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Aim Chesapeake "Pollution Diet" at the Worst Gluttons

Wednesday, July 7, 2010

On the first of the July, the Environmental Protection Agency (EPA) announced a plan to put everyone who lives or works in the Chesapeake Bay watershed on a "rigorous pollution diet" intended to cut back on the quantities of nitrogen and phosphorus runoff that have turned large portions of the bay into oxygen-deprived "dead zones."

The agency's initial "draft allocations" for these two pollutants, which represent the latest federal effort to stem the long decline of the historic estuary, would set targets for reducing runoff of nitrogen and phosphorus from each of the six watershed states, the District of Columbia and the major river basins in the 64,000-square-mile watershed.

The draft allocations do look promising. Pamela Wood, writing in the Annapolis newspaper The Capital, breaks them down this way:

Just like dieters who count calories, residents, farmers and businesses in the Chesapeake Bay watershed will have to reduce the pollution that harms the bay and creates lifeless, oxygen-deprived dead zones.

The EPA announced that the entire Chesapeake Bay should have no more than 187.4 million pounds of nitrogen and 12.5 million pounds of phosphorus flowing into it annually from sewage plants, septic systems, farms and storm water runoff.

Last year's bay-wide pollution totals, by contrast, were 247.5 million pounds of nitrogen and 16.62 million pounds of phosphorus.

So whom will EPA target in its enforcement strategy to keep 60 million pounds of nitrogen and 4 million pounds of phosphorous out of the bay? According to EPA, the largest source of both pollutants is agriculture. And the NY Times reported last month (June 8th) that among others, the agency is taking aim at Amish "plain sect" dairy operations, which tend to eschew both modern technology and government regulation:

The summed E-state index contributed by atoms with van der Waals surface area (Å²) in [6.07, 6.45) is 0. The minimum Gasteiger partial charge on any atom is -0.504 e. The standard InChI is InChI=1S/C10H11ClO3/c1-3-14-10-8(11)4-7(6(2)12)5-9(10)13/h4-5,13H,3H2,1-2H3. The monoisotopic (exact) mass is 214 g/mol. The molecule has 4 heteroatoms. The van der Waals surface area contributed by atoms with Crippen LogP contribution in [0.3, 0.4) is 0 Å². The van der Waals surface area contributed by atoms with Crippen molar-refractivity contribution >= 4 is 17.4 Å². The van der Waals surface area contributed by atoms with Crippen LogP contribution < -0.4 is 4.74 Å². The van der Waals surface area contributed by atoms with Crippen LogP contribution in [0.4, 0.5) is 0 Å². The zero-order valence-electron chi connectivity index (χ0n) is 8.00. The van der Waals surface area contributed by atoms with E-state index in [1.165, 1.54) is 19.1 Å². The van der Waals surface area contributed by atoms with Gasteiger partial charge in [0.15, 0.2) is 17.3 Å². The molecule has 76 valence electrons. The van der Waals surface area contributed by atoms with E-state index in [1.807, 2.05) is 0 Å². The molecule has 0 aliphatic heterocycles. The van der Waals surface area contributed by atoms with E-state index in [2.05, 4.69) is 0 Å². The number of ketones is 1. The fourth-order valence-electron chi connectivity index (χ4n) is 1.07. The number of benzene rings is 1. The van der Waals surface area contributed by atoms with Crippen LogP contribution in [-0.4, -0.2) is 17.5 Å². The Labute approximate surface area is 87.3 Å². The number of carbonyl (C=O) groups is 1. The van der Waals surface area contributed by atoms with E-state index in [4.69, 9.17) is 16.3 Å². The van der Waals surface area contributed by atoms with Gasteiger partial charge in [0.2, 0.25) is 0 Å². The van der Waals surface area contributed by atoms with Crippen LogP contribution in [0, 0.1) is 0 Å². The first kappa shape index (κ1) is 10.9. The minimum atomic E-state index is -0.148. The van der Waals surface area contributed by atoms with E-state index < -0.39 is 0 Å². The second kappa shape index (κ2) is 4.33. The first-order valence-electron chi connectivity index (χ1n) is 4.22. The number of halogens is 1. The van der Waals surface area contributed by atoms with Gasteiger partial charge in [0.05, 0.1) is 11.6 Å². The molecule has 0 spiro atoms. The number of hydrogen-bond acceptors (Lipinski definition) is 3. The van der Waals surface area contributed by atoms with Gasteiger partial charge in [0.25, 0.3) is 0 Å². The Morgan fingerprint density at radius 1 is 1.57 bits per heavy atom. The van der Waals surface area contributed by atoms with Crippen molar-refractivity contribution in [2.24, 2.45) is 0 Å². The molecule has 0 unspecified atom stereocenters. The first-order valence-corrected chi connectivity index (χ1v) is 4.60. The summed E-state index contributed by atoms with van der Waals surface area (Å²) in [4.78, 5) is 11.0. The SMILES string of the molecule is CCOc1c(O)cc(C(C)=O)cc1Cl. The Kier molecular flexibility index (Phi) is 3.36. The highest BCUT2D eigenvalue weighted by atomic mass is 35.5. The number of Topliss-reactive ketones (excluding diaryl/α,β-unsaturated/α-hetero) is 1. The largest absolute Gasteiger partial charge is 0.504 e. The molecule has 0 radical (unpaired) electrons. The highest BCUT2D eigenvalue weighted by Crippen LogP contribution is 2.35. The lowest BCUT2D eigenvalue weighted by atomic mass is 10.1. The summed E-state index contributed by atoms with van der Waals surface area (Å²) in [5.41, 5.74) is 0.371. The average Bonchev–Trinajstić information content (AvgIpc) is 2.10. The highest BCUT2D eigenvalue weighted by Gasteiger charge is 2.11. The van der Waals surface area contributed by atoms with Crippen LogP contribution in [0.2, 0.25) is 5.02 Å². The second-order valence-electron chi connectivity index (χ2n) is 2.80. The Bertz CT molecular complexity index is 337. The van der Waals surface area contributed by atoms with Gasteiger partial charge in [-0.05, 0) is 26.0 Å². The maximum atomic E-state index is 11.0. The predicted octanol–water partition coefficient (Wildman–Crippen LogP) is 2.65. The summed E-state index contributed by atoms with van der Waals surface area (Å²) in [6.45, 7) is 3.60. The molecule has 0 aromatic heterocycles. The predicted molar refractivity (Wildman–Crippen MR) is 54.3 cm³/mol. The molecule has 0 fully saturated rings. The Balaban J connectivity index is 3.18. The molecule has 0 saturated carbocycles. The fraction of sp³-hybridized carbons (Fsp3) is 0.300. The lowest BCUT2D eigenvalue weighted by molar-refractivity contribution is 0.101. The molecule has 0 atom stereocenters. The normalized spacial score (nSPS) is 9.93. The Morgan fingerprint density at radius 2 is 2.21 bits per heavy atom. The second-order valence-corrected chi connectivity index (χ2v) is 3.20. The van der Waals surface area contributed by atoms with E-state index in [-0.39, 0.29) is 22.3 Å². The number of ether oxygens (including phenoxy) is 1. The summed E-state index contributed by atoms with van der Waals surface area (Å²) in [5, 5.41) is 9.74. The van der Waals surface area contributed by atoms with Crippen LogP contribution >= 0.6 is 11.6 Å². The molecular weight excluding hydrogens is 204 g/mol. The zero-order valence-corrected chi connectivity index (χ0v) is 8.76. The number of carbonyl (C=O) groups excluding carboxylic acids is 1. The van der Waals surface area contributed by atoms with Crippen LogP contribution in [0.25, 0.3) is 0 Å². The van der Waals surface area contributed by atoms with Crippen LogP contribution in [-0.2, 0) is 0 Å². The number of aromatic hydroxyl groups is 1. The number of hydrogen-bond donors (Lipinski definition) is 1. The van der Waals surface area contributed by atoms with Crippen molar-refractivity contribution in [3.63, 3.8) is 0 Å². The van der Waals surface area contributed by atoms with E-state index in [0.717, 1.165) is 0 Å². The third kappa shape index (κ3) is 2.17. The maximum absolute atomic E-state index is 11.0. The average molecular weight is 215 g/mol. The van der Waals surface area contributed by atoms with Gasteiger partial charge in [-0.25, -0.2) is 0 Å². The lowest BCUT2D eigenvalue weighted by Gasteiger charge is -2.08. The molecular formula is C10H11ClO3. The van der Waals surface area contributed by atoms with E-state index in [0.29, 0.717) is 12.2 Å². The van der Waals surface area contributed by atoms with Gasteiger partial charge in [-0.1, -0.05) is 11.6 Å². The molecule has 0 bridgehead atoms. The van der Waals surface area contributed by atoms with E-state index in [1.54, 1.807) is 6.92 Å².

Last September, Mr. McGuigan and his colleagues visited 24 farms in a pocket of Lancaster County known as Watson’s Run to assess their practices. Twenty-three of the farms were plain sect; 17 were found to be managing their manure inadequately. The abundance of manure was also affecting water quality. Six of the 19 wells sampled contained E. coli bacteria, and 16 had nitrate levels exceeding those allowed by the E.P.A.

Persuading plain-sect farmers to install fences and buffers underwritten by federal grants has been challenging because of their tendency to shy from government programs, including subsidies. Members neither pay Social Security nor receive its benefits, for example.

It's certainly rare for farmers to turn down government subsidies, even those who are fierce critics of government spending. And as reported in the Times' story, Lancaster County "generates more than 61 million pounds of manure a year. That is 20 million pounds more than the next highest county on the list of bay polluters, and more than six times that of most other counties." That's a lot of pollution and it's good to see action, though let's hope it doesn't become just another glaring example of the inability of voluntary programs to mitigate pollution of the bay.

But according to the Chesapeake Bay Foundation, the largest animal agriculture sources of pollution in the bay are big-time poultry producers. And a check of the EPA's enforcement website reveals that of the 33 Clean Water Act enforcement actions for 2009 and 2010 listed, only three target poultry farmers, though none of the violations targets poultry integrators like Perdue who are making all the money off this situation.

Putting the Bay on "a pollution diet" by going after Amish farmers while not aggressively pursuing industrial-scale corporate chicken producers like Perdue -- who reap profits by tightly controlling their contract growers while dodging environmental responsibility -- is akin to ordering a Diet Coke to go with your 20-piece bucket of wings.